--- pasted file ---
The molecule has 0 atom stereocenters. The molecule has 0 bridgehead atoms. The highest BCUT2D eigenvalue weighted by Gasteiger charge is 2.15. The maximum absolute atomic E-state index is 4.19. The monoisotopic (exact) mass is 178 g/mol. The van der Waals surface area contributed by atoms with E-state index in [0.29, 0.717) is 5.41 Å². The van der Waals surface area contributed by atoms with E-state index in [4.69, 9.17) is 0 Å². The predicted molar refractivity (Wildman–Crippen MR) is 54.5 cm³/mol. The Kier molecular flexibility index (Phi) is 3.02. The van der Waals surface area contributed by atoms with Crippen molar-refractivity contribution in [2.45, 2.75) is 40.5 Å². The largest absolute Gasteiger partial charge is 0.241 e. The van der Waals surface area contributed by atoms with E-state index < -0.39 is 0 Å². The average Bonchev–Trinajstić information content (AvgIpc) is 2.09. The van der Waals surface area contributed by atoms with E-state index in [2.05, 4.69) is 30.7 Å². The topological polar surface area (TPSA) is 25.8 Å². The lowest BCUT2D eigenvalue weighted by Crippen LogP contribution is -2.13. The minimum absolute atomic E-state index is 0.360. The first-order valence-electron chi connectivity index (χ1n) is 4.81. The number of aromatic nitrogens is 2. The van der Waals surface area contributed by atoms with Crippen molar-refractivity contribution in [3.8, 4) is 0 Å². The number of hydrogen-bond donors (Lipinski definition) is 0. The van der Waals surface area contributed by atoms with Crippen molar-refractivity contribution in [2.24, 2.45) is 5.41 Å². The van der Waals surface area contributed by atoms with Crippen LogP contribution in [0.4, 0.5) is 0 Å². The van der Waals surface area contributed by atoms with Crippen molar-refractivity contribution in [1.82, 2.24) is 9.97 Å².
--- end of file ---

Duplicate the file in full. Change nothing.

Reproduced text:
The molecule has 0 atom stereocenters. The molecule has 0 bridgehead atoms. The highest BCUT2D eigenvalue weighted by Gasteiger charge is 2.15. The maximum absolute atomic E-state index is 4.19. The monoisotopic (exact) mass is 178 g/mol. The van der Waals surface area contributed by atoms with E-state index in [0.29, 0.717) is 5.41 Å². The van der Waals surface area contributed by atoms with E-state index in [4.69, 9.17) is 0 Å². The predicted molar refractivity (Wildman–Crippen MR) is 54.5 cm³/mol. The Kier molecular flexibility index (Phi) is 3.02. The van der Waals surface area contributed by atoms with Crippen molar-refractivity contribution in [2.45, 2.75) is 40.5 Å². The largest absolute Gasteiger partial charge is 0.241 e. The van der Waals surface area contributed by atoms with E-state index < -0.39 is 0 Å². The average Bonchev–Trinajstić information content (AvgIpc) is 2.09. The van der Waals surface area contributed by atoms with E-state index in [2.05, 4.69) is 30.7 Å². The topological polar surface area (TPSA) is 25.8 Å². The lowest BCUT2D eigenvalue weighted by Crippen LogP contribution is -2.13. The minimum absolute atomic E-state index is 0.360. The first-order valence-electron chi connectivity index (χ1n) is 4.81. The number of aromatic nitrogens is 2. The van der Waals surface area contributed by atoms with Crippen molar-refractivity contribution in [3.8, 4) is 0 Å². The number of hydrogen-bond donors (Lipinski definition) is 0. The van der Waals surface area contributed by atoms with Crippen molar-refractivity contribution in [2.24, 2.45) is 5.41 Å². The van der Waals surface area contributed by atoms with Crippen LogP contribution in [0.4, 0.5) is 0 Å². The van der Waals surface area contributed by atoms with Crippen molar-refractivity contribution in [1.82, 2.24) is 9.97 Å².